What jobs are on your autumn gardening list? 

Autumn is a time of storing and preserving the summer harvest. We plant a large crop of Roma tomatoes and basil to make jars of passata as bases for pasta sauce and slow cooked stews. We pick the remaining green tomatoes to make green tomato relish. The chook tractor of Isa Brown chickens goes on clean-up in the summer beds, working new organic matter into the soil. They generally stay there through the cold months. We dig and store potatoes in the garden in a clamp made from layers of soil, hay and potatoes.

There are always a few surprises in the garden, like randomly spreading, self-seeded pumpkins, and zucchinis that we make into soups

I keep an eye on the crabapples and it’s a race to beat the birds to pick them for making crabapple jelly.

 What is your favourite thing about autumn?

I love the gifts of excess produce shared by friends. I can count on veteran Nundle gardener Beth Moore, in her eighties, to drop in a bag of intriguing looking golden medlars, for making medlar jelly. Fellow gardener Natasha Sutherland gave me a bag of cumquats last year that I made into cumquat marmalade for our marmalade-loving son, Gryff. We enjoy visiting Kirrily and Derek Derek Blomfield at Caroona on the Liverpool Plains to pick olives for pickling (we’ve just opened the last jar from autumn 2017).

Any tool recommendations from Exchange stores?

The Burgon and Ball apple picker is literally a helping hand in the garden for picking high fruit (and has uses beyond apples of course), the razor hoe is an invaluable multi-tool for weeding, pulling out spent crops, making holes for seeds and seedlings, and smoothing over soil. Michael Drinkwater’s Hand Forged hoe is used almost daily. While a colander isn’t strictly a garden tool it is something we use in the garden most days for picking lettuce, broccoli, kale, silverbeet or beans and giving them a rinse under the tap or hose before taking them into the kitchen to make dinner.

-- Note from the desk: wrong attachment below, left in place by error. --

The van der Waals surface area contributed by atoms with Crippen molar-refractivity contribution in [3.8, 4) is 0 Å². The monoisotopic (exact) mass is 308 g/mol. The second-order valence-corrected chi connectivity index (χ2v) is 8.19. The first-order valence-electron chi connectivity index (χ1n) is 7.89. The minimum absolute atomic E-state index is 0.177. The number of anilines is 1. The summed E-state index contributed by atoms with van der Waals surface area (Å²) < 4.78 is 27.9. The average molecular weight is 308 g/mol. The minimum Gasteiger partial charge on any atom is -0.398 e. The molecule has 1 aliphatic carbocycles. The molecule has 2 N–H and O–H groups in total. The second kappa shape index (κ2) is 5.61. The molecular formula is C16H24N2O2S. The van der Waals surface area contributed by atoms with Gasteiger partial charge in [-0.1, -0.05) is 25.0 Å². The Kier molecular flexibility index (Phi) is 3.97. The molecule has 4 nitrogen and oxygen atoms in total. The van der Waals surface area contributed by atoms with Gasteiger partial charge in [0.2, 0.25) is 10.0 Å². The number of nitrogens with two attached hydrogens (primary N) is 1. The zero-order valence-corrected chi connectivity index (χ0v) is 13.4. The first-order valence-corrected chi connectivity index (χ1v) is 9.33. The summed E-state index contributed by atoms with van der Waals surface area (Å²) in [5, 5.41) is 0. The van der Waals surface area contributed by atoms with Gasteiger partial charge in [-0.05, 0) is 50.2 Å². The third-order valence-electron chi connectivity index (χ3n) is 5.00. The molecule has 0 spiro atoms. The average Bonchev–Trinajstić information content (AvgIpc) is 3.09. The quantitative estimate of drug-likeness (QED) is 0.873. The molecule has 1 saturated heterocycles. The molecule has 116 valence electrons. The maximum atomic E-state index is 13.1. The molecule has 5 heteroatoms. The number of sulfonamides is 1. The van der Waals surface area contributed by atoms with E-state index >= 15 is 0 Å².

Medlar Jelly, from 'Not Just Jam' by Matthew Evans

Ingredients: 1.8kg medlars, a mix of firm and bletted fruit, about 1kg sugar, 1 cinnamon stick, juice of 1/2 lemon, strained, 2 strips of lemon peel.


Day 1: Cut the medlars into quarters and place in a stainless steel saucepan. Just cover the fruit with water and bring to the boil. Cook the medlars until soft. Pour into a colander or sieve lined with muslin (or jelly bag), set it over a bowl or jug and leave to drip overnight. Avoid squeezing the pulp or it will cloud your jelly.

Day 2: Wash and sterilise four 250ml jars. Place a saucer in the freezer to test setting point later. Measure the medlar juice. For every 600ml of juice add 450g of sugar. Heat the juice in a jam pan, or what's on hand, and warm the sugar in a low oven, before adding to the hot juice. Add the cinnamon stick, lemon juice and peel. Bring to the boil, stirring until the sugar is dissolved then continue to gently boil for about 40 minutes until setting point is reached (dribble a little of the jam on the saucer from the freezer, leave for 30 seconds and aim for wrinkling when you run your finger across the jam drop). Pour into sterilised jars and seal. Store for up to one year. Refrigerate after opening.



Megan Trousdale
Megan Trousdale